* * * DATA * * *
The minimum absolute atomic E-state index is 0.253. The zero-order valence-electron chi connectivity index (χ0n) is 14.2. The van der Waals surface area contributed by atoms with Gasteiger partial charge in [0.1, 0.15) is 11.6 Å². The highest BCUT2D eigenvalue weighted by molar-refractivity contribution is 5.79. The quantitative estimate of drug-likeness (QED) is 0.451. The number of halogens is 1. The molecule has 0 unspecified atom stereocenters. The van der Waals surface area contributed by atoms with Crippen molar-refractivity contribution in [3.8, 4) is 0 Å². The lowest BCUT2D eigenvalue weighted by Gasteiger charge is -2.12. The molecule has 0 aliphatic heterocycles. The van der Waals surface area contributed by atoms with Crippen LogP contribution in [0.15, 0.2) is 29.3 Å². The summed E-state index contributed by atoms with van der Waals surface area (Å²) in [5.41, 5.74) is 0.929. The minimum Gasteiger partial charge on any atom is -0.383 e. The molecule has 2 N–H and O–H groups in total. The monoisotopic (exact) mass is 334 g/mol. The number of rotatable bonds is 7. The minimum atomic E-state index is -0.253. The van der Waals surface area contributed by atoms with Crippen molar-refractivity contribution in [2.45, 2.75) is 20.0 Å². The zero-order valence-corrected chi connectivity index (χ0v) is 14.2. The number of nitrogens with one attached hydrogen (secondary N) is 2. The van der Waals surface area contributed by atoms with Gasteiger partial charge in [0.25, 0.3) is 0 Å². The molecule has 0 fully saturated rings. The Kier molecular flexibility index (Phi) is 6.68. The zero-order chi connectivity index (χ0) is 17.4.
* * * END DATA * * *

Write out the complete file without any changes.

The minimum absolute atomic E-state index is 0.253. The zero-order valence-electron chi connectivity index (χ0n) is 14.2. The van der Waals surface area contributed by atoms with Gasteiger partial charge in [0.1, 0.15) is 11.6 Å². The highest BCUT2D eigenvalue weighted by molar-refractivity contribution is 5.79. The quantitative estimate of drug-likeness (QED) is 0.451. The number of halogens is 1. The molecule has 0 unspecified atom stereocenters. The van der Waals surface area contributed by atoms with Crippen molar-refractivity contribution in [3.8, 4) is 0 Å². The lowest BCUT2D eigenvalue weighted by Gasteiger charge is -2.12. The molecule has 0 aliphatic heterocycles. The van der Waals surface area contributed by atoms with Crippen LogP contribution in [0.15, 0.2) is 29.3 Å². The summed E-state index contributed by atoms with van der Waals surface area (Å²) in [5.41, 5.74) is 0.929. The minimum Gasteiger partial charge on any atom is -0.383 e. The molecule has 2 N–H and O–H groups in total. The monoisotopic (exact) mass is 334 g/mol. The number of rotatable bonds is 7. The minimum atomic E-state index is -0.253. The van der Waals surface area contributed by atoms with Crippen molar-refractivity contribution in [2.45, 2.75) is 20.0 Å². The zero-order valence-corrected chi connectivity index (χ0v) is 14.2. The number of nitrogens with one attached hydrogen (secondary N) is 2. The van der Waals surface area contributed by atoms with Gasteiger partial charge in [0.25, 0.3) is 0 Å². The molecule has 0 fully saturated rings. The Kier molecular flexibility index (Phi) is 6.68. The zero-order chi connectivity index (χ0) is 17.4.